Losing a job can be devastating for a household on many different levels. Not only can being unemployed affect you morally, but also financially, as losing a main source of income often makes it impossible to stay current on your bills. Many individuals who are unemployed start to use credit cards to simply make ends meet though the credit card payments themselves can quickly become overwhelming. For this reason and more, many unemployed individuals consider bankruptcy as a possible solution to regain control of their finances.
Unemployment can have an effect on the bankruptcy process though the specific effects will differ from case to case. One common factor that determines the effect of unemployment is which type of bankruptcy you choose to file—Chapter 71 or Chapter 13.2 The following is a brief explanation of how unemployment may affect your bankruptcy.
In order to qualify for Chapter 7 bankruptcy and have your qualified debts wiped out, you will have to show on the means test that your household income is below the median for your state or that you do not have enough disposable income to put toward your debts. Having one or more household member who is unemployed often decreases the household substantially, which often puts you below the median to allow you to automatically qualify for Chapter 7. In this way, unemployment often makes Chapter 7 bankruptcy a little easier for filers.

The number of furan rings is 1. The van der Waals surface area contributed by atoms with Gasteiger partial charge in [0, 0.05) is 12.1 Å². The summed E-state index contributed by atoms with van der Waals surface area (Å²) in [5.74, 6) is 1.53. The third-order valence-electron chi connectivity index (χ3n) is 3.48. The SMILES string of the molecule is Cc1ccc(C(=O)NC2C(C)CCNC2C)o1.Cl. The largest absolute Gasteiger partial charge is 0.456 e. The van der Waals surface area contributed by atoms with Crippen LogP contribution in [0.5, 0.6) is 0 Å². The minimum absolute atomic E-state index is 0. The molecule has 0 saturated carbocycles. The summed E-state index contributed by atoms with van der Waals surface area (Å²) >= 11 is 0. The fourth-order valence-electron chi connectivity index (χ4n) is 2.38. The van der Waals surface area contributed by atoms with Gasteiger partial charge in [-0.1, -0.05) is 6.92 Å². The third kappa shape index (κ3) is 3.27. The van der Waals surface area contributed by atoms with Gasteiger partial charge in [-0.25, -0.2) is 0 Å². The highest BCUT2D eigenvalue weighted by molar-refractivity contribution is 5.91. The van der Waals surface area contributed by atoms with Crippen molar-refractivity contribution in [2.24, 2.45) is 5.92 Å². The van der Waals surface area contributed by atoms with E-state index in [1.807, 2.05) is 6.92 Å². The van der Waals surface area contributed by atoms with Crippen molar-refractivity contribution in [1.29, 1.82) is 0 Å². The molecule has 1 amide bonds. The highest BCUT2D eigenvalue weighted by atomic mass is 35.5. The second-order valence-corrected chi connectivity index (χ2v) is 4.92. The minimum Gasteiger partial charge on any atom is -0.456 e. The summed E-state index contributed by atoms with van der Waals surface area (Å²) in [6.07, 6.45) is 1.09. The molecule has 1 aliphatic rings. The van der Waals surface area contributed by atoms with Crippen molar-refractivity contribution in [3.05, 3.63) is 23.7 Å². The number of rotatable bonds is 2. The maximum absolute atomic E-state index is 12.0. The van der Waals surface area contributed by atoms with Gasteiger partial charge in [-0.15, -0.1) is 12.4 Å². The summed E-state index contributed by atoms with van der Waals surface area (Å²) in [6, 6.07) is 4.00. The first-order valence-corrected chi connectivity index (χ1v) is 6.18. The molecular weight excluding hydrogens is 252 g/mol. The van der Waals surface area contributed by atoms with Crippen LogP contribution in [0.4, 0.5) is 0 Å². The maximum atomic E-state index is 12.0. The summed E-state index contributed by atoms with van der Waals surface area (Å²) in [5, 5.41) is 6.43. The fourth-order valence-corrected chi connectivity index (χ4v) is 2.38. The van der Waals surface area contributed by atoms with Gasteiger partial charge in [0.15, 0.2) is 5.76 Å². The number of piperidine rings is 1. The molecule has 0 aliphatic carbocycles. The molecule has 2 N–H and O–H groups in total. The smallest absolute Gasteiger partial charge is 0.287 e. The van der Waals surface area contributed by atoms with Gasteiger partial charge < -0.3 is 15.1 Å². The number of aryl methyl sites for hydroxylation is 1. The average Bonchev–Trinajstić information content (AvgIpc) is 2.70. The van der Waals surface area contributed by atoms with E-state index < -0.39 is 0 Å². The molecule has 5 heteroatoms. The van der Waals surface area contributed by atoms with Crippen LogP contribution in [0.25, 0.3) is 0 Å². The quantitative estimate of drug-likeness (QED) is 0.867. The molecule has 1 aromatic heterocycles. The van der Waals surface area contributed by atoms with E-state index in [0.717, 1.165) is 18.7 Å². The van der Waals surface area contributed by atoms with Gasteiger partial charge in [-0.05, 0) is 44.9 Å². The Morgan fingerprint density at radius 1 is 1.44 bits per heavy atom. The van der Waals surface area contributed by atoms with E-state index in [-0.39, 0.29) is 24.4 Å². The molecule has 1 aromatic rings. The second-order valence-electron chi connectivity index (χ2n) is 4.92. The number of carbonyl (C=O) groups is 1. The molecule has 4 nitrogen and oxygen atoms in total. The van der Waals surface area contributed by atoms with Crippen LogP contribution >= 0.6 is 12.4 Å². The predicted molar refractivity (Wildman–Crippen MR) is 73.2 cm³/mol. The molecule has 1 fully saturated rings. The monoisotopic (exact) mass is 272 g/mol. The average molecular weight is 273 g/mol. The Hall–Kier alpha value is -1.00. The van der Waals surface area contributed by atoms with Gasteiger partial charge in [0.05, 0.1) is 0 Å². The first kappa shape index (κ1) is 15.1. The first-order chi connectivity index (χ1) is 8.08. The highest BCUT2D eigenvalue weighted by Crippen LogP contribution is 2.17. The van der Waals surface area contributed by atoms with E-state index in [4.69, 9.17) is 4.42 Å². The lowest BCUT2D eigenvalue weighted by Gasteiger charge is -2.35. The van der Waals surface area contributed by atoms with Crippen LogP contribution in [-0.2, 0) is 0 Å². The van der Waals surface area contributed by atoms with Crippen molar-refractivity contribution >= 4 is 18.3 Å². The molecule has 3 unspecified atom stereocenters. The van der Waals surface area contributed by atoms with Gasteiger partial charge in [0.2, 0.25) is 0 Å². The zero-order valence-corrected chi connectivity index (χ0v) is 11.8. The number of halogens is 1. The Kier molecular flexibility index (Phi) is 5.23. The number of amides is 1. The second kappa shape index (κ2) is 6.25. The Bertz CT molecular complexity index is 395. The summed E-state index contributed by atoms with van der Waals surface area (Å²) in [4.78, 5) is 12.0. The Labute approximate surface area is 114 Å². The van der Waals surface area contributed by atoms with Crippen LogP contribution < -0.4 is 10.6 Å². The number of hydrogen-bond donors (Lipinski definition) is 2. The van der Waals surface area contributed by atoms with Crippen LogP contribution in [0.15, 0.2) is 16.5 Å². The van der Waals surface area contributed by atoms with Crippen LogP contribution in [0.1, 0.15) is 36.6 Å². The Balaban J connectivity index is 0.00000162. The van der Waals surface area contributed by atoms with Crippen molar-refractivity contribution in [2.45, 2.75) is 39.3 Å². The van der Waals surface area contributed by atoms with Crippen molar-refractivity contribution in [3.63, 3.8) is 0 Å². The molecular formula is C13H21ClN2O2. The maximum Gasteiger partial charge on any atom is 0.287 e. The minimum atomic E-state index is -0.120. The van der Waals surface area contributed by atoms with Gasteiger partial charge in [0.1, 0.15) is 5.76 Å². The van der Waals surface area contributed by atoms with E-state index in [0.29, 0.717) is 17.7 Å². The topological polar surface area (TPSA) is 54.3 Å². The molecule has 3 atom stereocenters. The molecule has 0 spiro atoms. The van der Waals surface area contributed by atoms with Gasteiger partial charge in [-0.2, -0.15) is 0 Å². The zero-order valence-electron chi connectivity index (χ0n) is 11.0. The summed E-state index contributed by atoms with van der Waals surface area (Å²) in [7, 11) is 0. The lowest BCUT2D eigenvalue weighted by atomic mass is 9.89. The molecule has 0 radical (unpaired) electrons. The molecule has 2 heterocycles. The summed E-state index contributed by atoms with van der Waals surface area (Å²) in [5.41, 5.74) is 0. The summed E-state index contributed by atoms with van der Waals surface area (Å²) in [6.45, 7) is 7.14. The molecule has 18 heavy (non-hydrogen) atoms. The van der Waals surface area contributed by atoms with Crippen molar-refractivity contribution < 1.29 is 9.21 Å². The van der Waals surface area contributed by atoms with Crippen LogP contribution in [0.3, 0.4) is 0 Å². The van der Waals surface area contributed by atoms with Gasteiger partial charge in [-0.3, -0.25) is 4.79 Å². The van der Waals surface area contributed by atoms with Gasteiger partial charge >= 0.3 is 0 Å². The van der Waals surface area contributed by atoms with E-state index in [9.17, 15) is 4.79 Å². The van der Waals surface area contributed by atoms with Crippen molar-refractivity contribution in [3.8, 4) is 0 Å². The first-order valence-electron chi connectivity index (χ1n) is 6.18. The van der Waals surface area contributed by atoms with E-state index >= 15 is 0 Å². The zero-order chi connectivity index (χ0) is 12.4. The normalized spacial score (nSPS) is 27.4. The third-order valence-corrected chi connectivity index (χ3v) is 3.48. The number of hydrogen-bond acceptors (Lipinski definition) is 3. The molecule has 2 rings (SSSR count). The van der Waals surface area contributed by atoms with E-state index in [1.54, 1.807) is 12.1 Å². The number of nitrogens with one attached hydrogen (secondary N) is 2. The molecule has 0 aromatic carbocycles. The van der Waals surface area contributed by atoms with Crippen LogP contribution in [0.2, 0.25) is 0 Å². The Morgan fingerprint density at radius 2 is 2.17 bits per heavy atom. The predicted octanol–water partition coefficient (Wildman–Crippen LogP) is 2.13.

There are many reasons that you may choose to file for Chapter 13 instead of Chapter 7—even if you qualify for Chapter 7. However, in Chapter 13 bankruptcy, you will be expected to pay a certain amount to your creditors under a payment plan for three to five years before your debts are discharged. For this reason, courts require you to have some type of income with which to make payments. Many unemployed individuals receive unemployment, disability, or social security benefits that will still allow them to qualify for Chapter 13. If you have no income at all, however, your Chapter 13 case will likely be dismissed.
If you are unemployed and considering bankruptcy in or around Long Island, please do not hesitate to call the office of bankruptcy attorney Ronald D. Weiss at 631-319-9238 to discuss your options today.